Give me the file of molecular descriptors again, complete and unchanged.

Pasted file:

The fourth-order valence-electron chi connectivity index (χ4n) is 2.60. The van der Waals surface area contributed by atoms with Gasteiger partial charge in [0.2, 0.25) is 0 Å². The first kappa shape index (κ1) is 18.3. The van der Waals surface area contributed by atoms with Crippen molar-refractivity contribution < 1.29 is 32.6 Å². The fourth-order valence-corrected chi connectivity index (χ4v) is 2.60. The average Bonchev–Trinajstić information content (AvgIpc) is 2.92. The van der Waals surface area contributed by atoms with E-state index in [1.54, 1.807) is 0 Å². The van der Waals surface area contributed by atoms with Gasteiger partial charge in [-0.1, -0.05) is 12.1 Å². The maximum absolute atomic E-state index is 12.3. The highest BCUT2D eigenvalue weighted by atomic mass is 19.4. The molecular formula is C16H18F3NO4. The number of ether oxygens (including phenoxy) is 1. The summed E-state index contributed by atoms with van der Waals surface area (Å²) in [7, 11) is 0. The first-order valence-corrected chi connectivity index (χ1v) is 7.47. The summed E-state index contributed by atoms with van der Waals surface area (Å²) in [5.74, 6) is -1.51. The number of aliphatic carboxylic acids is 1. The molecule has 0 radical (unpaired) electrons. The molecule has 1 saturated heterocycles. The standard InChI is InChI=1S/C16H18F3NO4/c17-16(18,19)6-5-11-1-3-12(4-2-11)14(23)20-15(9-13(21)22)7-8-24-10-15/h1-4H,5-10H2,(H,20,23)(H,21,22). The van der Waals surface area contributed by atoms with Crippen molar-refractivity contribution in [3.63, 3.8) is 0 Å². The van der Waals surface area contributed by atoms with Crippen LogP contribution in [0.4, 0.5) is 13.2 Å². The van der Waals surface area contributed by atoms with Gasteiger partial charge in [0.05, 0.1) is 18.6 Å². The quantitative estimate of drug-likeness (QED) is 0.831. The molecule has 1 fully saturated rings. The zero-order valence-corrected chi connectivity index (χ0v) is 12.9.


The fourth-order valence-electron chi connectivity index (χ4n) is 2.60. The van der Waals surface area contributed by atoms with Gasteiger partial charge in [0.2, 0.25) is 0 Å². The first kappa shape index (κ1) is 18.3. The van der Waals surface area contributed by atoms with Crippen molar-refractivity contribution < 1.29 is 32.6 Å². The fourth-order valence-corrected chi connectivity index (χ4v) is 2.60. The average Bonchev–Trinajstić information content (AvgIpc) is 2.92. The van der Waals surface area contributed by atoms with E-state index in [1.54, 1.807) is 0 Å². The van der Waals surface area contributed by atoms with Gasteiger partial charge in [-0.1, -0.05) is 12.1 Å². The maximum absolute atomic E-state index is 12.3. The highest BCUT2D eigenvalue weighted by atomic mass is 19.4. The molecular formula is C16H18F3NO4. The number of ether oxygens (including phenoxy) is 1. The summed E-state index contributed by atoms with van der Waals surface area (Å²) in [7, 11) is 0. The first-order valence-corrected chi connectivity index (χ1v) is 7.47. The summed E-state index contributed by atoms with van der Waals surface area (Å²) in [5.74, 6) is -1.51. The number of aliphatic carboxylic acids is 1. The molecule has 0 radical (unpaired) electrons. The molecule has 1 saturated heterocycles. The standard InChI is InChI=1S/C16H18F3NO4/c17-16(18,19)6-5-11-1-3-12(4-2-11)14(23)20-15(9-13(21)22)7-8-24-10-15/h1-4H,5-10H2,(H,20,23)(H,21,22). The van der Waals surface area contributed by atoms with Crippen molar-refractivity contribution in [3.63, 3.8) is 0 Å². The van der Waals surface area contributed by atoms with Crippen LogP contribution in [0.4, 0.5) is 13.2 Å². The van der Waals surface area contributed by atoms with Gasteiger partial charge in [0.05, 0.1) is 18.6 Å². The quantitative estimate of drug-likeness (QED) is 0.831. The molecule has 1 fully saturated rings. The zero-order valence-corrected chi connectivity index (χ0v) is 12.9.